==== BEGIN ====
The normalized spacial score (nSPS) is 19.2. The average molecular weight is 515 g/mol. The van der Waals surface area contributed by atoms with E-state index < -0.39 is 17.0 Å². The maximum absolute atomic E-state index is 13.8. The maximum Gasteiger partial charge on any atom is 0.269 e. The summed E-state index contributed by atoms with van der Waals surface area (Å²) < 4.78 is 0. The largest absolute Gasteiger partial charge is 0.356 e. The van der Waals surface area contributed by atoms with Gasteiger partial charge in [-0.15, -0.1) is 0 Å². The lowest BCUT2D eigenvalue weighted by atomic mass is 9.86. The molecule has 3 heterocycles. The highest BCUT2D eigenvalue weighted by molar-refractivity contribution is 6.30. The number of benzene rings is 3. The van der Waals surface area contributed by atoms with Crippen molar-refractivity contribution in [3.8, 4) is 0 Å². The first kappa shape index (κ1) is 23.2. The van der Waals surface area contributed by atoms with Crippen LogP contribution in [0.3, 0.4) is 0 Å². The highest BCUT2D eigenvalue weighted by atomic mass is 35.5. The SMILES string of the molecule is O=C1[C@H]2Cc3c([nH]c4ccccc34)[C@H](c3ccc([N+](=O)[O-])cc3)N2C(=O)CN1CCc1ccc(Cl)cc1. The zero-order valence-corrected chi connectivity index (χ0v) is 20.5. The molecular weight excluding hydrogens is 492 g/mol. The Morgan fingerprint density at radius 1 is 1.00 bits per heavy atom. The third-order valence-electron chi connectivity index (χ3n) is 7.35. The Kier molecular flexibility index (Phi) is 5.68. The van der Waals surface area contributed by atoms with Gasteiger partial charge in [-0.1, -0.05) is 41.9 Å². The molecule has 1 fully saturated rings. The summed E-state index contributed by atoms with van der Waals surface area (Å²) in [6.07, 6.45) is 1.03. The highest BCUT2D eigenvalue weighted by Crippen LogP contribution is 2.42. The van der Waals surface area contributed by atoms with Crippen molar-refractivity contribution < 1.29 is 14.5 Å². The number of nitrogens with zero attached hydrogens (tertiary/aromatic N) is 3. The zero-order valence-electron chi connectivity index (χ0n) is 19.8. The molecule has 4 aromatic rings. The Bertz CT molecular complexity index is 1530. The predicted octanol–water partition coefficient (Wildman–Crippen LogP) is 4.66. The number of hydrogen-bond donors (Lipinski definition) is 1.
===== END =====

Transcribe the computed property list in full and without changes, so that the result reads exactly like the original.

The normalized spacial score (nSPS) is 19.2. The average molecular weight is 515 g/mol. The van der Waals surface area contributed by atoms with E-state index < -0.39 is 17.0 Å². The maximum absolute atomic E-state index is 13.8. The maximum Gasteiger partial charge on any atom is 0.269 e. The summed E-state index contributed by atoms with van der Waals surface area (Å²) < 4.78 is 0. The largest absolute Gasteiger partial charge is 0.356 e. The van der Waals surface area contributed by atoms with Gasteiger partial charge in [-0.15, -0.1) is 0 Å². The lowest BCUT2D eigenvalue weighted by atomic mass is 9.86. The molecule has 3 heterocycles. The highest BCUT2D eigenvalue weighted by molar-refractivity contribution is 6.30. The number of benzene rings is 3. The van der Waals surface area contributed by atoms with Crippen molar-refractivity contribution in [3.8, 4) is 0 Å². The first kappa shape index (κ1) is 23.2. The van der Waals surface area contributed by atoms with Crippen LogP contribution in [0.3, 0.4) is 0 Å². The highest BCUT2D eigenvalue weighted by atomic mass is 35.5. The SMILES string of the molecule is O=C1[C@H]2Cc3c([nH]c4ccccc34)[C@H](c3ccc([N+](=O)[O-])cc3)N2C(=O)CN1CCc1ccc(Cl)cc1. The zero-order valence-corrected chi connectivity index (χ0v) is 20.5. The molecular weight excluding hydrogens is 492 g/mol. The Morgan fingerprint density at radius 1 is 1.00 bits per heavy atom. The third-order valence-electron chi connectivity index (χ3n) is 7.35. The Kier molecular flexibility index (Phi) is 5.68. The van der Waals surface area contributed by atoms with Gasteiger partial charge in [-0.1, -0.05) is 41.9 Å². The molecule has 1 fully saturated rings. The summed E-state index contributed by atoms with van der Waals surface area (Å²) in [6.07, 6.45) is 1.03. The highest BCUT2D eigenvalue weighted by Crippen LogP contribution is 2.42. The van der Waals surface area contributed by atoms with Crippen molar-refractivity contribution < 1.29 is 14.5 Å². The number of nitrogens with zero attached hydrogens (tertiary/aromatic N) is 3. The zero-order valence-electron chi connectivity index (χ0n) is 19.8. The molecule has 4 aromatic rings. The Bertz CT molecular complexity index is 1530. The predicted octanol–water partition coefficient (Wildman–Crippen LogP) is 4.66. The number of hydrogen-bond donors (Lipinski definition) is 1.